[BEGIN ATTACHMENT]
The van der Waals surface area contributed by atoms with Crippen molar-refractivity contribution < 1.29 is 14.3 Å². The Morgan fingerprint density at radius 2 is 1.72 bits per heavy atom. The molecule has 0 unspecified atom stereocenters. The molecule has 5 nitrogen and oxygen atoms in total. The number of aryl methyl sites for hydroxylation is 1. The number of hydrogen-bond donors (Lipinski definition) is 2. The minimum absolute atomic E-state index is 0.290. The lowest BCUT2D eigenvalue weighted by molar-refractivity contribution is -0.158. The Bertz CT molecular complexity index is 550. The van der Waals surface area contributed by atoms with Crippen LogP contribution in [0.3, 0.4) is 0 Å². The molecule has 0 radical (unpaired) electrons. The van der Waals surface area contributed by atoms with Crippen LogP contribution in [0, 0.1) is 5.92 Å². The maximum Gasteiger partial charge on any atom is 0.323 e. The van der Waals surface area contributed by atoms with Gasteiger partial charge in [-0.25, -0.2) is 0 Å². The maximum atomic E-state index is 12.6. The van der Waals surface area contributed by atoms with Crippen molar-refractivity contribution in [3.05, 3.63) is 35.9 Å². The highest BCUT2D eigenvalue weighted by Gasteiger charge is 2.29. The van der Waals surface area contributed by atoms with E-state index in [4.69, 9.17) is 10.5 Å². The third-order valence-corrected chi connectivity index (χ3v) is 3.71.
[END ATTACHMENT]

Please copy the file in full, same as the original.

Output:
The van der Waals surface area contributed by atoms with Crippen molar-refractivity contribution < 1.29 is 14.3 Å². The Morgan fingerprint density at radius 2 is 1.72 bits per heavy atom. The molecule has 0 unspecified atom stereocenters. The molecule has 5 nitrogen and oxygen atoms in total. The number of aryl methyl sites for hydroxylation is 1. The number of hydrogen-bond donors (Lipinski definition) is 2. The minimum absolute atomic E-state index is 0.290. The lowest BCUT2D eigenvalue weighted by molar-refractivity contribution is -0.158. The Bertz CT molecular complexity index is 550. The van der Waals surface area contributed by atoms with Crippen LogP contribution in [0.3, 0.4) is 0 Å². The molecule has 0 radical (unpaired) electrons. The van der Waals surface area contributed by atoms with Crippen LogP contribution in [0, 0.1) is 5.92 Å². The maximum Gasteiger partial charge on any atom is 0.323 e. The van der Waals surface area contributed by atoms with Gasteiger partial charge in [-0.25, -0.2) is 0 Å². The maximum atomic E-state index is 12.6. The van der Waals surface area contributed by atoms with Crippen molar-refractivity contribution in [3.05, 3.63) is 35.9 Å². The highest BCUT2D eigenvalue weighted by Gasteiger charge is 2.29. The van der Waals surface area contributed by atoms with E-state index in [4.69, 9.17) is 10.5 Å². The third-order valence-corrected chi connectivity index (χ3v) is 3.71.